Let’s tell the truth about Illinois’ anti-boycott law

A guest op-ed in the  January 3, 2022 issue of Crain’s Chicago Business mischaracterizes Illinois’ anti-BDS Law.

I know because I wrote it.

Illinois has a storied history of ensuring that our public pension investments align with our state’s public policy objectives. For example, Illinois law prevents public pension funds from investing in companies that assist Iran’s pursuit of nuclear weapons, companies that contract to shelter detained migrant children, companies that seek to avoid Illinois taxes by moving their headquarters offshore, and in the past companies that did business with apartheid South Africa.  In addition, in 2015, the Illinois House and Senate unanimously passed, and Governor Rauner signed a law that prevents Illinois state pension funds from investing in companies that boycott Israel.

Israel is the singular democracy in the Middle East that has historically been a consistent ally to the United States. Therefore, it is in the best interests of the United States, Illinois, and Israel that Israel remains a strong, vibrant, and healthy democracy.  Boycotts of Israel, like Ben & Jerry’s/Unilever, are intended to harm and weaken Israel.

The law (40 ILCS 5/1-110.16) states that “’Boycott Israel’ means engaging in actions that are politically motivated and are intended to penalize, inflict economic harm on, or otherwise limit commercial relations with the State of Israel or companies based in the State of Israel or in territories controlled by the State of Israel.”  The July 2021 announcement from Ben & Jerry’s/Unilever violated this Illinois law. The Illinois Investment Policy Board is tasked with ensuring an investment of public money adheres to the law, which is precisely what the members did. They are not empowered to make policy decisions.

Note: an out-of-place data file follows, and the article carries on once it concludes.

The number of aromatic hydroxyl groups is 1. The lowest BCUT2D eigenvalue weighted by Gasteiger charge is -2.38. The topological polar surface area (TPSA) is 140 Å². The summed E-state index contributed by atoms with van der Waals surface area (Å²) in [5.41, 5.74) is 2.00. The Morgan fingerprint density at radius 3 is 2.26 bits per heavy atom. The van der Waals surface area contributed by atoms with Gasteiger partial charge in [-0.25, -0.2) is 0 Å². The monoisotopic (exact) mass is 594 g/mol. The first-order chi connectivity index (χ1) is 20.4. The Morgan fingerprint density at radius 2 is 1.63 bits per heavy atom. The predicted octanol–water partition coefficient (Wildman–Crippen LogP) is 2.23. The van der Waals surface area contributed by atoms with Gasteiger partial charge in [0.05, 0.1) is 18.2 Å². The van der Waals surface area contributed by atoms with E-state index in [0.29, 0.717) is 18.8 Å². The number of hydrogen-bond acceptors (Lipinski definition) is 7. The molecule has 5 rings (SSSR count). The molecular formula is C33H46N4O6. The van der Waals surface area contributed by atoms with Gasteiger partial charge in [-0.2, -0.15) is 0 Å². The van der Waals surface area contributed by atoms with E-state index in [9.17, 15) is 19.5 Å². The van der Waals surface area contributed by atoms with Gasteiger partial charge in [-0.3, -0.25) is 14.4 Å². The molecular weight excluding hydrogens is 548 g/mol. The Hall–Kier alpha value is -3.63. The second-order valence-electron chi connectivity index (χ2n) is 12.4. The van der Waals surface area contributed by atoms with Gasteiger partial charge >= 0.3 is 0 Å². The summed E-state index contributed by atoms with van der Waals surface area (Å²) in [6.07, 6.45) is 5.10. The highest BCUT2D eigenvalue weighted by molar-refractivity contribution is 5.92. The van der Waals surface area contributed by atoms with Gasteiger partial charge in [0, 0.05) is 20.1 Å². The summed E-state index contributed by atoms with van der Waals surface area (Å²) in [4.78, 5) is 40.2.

The authors imply in their statement that this was some clandestine meeting held in the dark behind closed doors in a smoke-filled room. This could not be farther from the truth. The policy board complied with timely posting requirements, complied with the open meetings act, and heard from 14 Illinoisans during the public comment session. Their besmirching the integrity of the appointed members of the  Illinois Investment Policy Board is wholly inappropriate and an example of what’s wrong with today’s political discourse.

Moreover, the tacked-on reference to Morningstar misstates the facts. Morningstar recently authorized an independent external investigation to determine whether or not a recent business acquisition is inappropriately slapping companies with negative ratings because they do business with or in Israel. Morningstar launched this investigation because, in a letter to Morningstar, the Illinois Investment Policy Board asked the company to establish whether it was boycotting Israel, as defined by Illinois law.  Hopefully, Morningstar’s internal investigation is thorough and transparent and demonstrates that they are not boycotting Israel, or if they are, that they will take immediate corrective action.

The Illinois law is well thought out and carefully crafted.  No one’s free speech is curtailed; no one is prevented from eating Cherry Garcia, and Ben & Jerry’s is free to boycott whomever they wish.


Sara Feigenholtz
State Senator | 6th District